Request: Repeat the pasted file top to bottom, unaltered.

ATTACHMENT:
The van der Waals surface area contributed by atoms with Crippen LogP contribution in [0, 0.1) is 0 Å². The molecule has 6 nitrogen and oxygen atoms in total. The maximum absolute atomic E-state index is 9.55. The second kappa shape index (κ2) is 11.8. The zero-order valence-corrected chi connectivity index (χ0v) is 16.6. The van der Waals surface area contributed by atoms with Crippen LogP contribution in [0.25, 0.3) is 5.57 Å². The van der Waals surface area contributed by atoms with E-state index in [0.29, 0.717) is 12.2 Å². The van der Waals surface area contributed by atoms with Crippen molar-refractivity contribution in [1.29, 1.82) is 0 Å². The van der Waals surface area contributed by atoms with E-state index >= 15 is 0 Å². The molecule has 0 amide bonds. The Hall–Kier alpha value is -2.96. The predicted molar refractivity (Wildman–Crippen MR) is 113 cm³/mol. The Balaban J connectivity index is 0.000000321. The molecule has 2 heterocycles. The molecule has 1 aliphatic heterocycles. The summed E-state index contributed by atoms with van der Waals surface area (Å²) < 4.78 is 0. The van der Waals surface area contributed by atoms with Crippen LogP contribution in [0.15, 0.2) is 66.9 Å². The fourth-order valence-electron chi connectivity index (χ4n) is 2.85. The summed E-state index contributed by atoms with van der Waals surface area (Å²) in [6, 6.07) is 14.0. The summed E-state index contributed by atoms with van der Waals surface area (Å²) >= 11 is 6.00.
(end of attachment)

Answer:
The van der Waals surface area contributed by atoms with Crippen LogP contribution in [0, 0.1) is 0 Å². The molecule has 6 nitrogen and oxygen atoms in total. The maximum absolute atomic E-state index is 9.55. The second kappa shape index (κ2) is 11.8. The zero-order valence-corrected chi connectivity index (χ0v) is 16.6. The van der Waals surface area contributed by atoms with Crippen LogP contribution in [0.25, 0.3) is 5.57 Å². The van der Waals surface area contributed by atoms with E-state index in [0.29, 0.717) is 12.2 Å². The van der Waals surface area contributed by atoms with Crippen molar-refractivity contribution in [1.29, 1.82) is 0 Å². The van der Waals surface area contributed by atoms with E-state index >= 15 is 0 Å². The molecule has 0 amide bonds. The Hall–Kier alpha value is -2.96. The predicted molar refractivity (Wildman–Crippen MR) is 113 cm³/mol. The Balaban J connectivity index is 0.000000321. The molecule has 2 heterocycles. The molecule has 1 aliphatic heterocycles. The summed E-state index contributed by atoms with van der Waals surface area (Å²) < 4.78 is 0. The van der Waals surface area contributed by atoms with Crippen LogP contribution in [0.15, 0.2) is 66.9 Å². The fourth-order valence-electron chi connectivity index (χ4n) is 2.85. The summed E-state index contributed by atoms with van der Waals surface area (Å²) in [6, 6.07) is 14.0. The summed E-state index contributed by atoms with van der Waals surface area (Å²) >= 11 is 6.00.